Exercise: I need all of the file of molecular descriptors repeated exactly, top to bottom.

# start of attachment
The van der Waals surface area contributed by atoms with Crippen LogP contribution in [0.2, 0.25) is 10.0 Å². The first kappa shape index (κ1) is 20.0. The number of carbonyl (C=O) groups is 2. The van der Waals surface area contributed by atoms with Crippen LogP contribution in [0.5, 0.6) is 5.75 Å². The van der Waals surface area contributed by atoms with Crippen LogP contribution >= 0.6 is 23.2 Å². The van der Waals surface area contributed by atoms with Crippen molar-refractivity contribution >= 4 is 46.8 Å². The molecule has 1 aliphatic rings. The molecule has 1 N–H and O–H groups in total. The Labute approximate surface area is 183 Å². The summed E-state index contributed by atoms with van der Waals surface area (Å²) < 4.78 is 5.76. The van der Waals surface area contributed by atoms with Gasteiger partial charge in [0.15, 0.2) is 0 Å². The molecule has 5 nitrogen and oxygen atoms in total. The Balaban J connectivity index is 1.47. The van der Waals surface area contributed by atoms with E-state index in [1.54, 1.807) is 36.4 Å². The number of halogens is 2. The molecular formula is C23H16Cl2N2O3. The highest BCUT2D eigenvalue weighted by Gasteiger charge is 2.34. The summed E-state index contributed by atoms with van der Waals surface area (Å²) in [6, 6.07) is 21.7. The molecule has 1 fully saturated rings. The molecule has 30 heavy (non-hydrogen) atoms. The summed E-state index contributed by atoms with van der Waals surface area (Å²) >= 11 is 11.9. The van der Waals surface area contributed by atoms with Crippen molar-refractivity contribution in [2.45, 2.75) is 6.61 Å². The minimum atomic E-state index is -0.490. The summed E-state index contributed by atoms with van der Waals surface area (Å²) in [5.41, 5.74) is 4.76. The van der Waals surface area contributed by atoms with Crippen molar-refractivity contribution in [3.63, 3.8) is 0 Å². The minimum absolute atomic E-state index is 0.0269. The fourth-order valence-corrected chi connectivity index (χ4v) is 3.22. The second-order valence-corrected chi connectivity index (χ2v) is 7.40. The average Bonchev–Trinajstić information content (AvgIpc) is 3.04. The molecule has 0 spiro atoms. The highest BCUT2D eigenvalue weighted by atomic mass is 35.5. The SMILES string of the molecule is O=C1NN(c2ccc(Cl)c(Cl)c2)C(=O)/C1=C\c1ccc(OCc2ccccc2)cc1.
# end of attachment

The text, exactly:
The van der Waals surface area contributed by atoms with Crippen LogP contribution in [0.2, 0.25) is 10.0 Å². The first kappa shape index (κ1) is 20.0. The number of carbonyl (C=O) groups is 2. The van der Waals surface area contributed by atoms with Crippen LogP contribution in [0.5, 0.6) is 5.75 Å². The van der Waals surface area contributed by atoms with Crippen LogP contribution >= 0.6 is 23.2 Å². The van der Waals surface area contributed by atoms with Crippen molar-refractivity contribution >= 4 is 46.8 Å². The molecule has 1 aliphatic rings. The molecule has 1 N–H and O–H groups in total. The Labute approximate surface area is 183 Å². The summed E-state index contributed by atoms with van der Waals surface area (Å²) < 4.78 is 5.76. The van der Waals surface area contributed by atoms with Gasteiger partial charge in [0.15, 0.2) is 0 Å². The molecule has 5 nitrogen and oxygen atoms in total. The Balaban J connectivity index is 1.47. The van der Waals surface area contributed by atoms with E-state index in [1.54, 1.807) is 36.4 Å². The number of halogens is 2. The molecular formula is C23H16Cl2N2O3. The highest BCUT2D eigenvalue weighted by Gasteiger charge is 2.34. The summed E-state index contributed by atoms with van der Waals surface area (Å²) in [6, 6.07) is 21.7. The molecule has 1 fully saturated rings. The molecule has 30 heavy (non-hydrogen) atoms. The summed E-state index contributed by atoms with van der Waals surface area (Å²) >= 11 is 11.9. The van der Waals surface area contributed by atoms with Crippen molar-refractivity contribution in [2.45, 2.75) is 6.61 Å². The minimum atomic E-state index is -0.490. The summed E-state index contributed by atoms with van der Waals surface area (Å²) in [5.41, 5.74) is 4.76. The van der Waals surface area contributed by atoms with Crippen molar-refractivity contribution in [3.63, 3.8) is 0 Å². The minimum absolute atomic E-state index is 0.0269. The fourth-order valence-corrected chi connectivity index (χ4v) is 3.22. The second-order valence-corrected chi connectivity index (χ2v) is 7.40. The average Bonchev–Trinajstić information content (AvgIpc) is 3.04. The molecule has 0 spiro atoms. The highest BCUT2D eigenvalue weighted by atomic mass is 35.5. The SMILES string of the molecule is O=C1NN(c2ccc(Cl)c(Cl)c2)C(=O)/C1=C\c1ccc(OCc2ccccc2)cc1.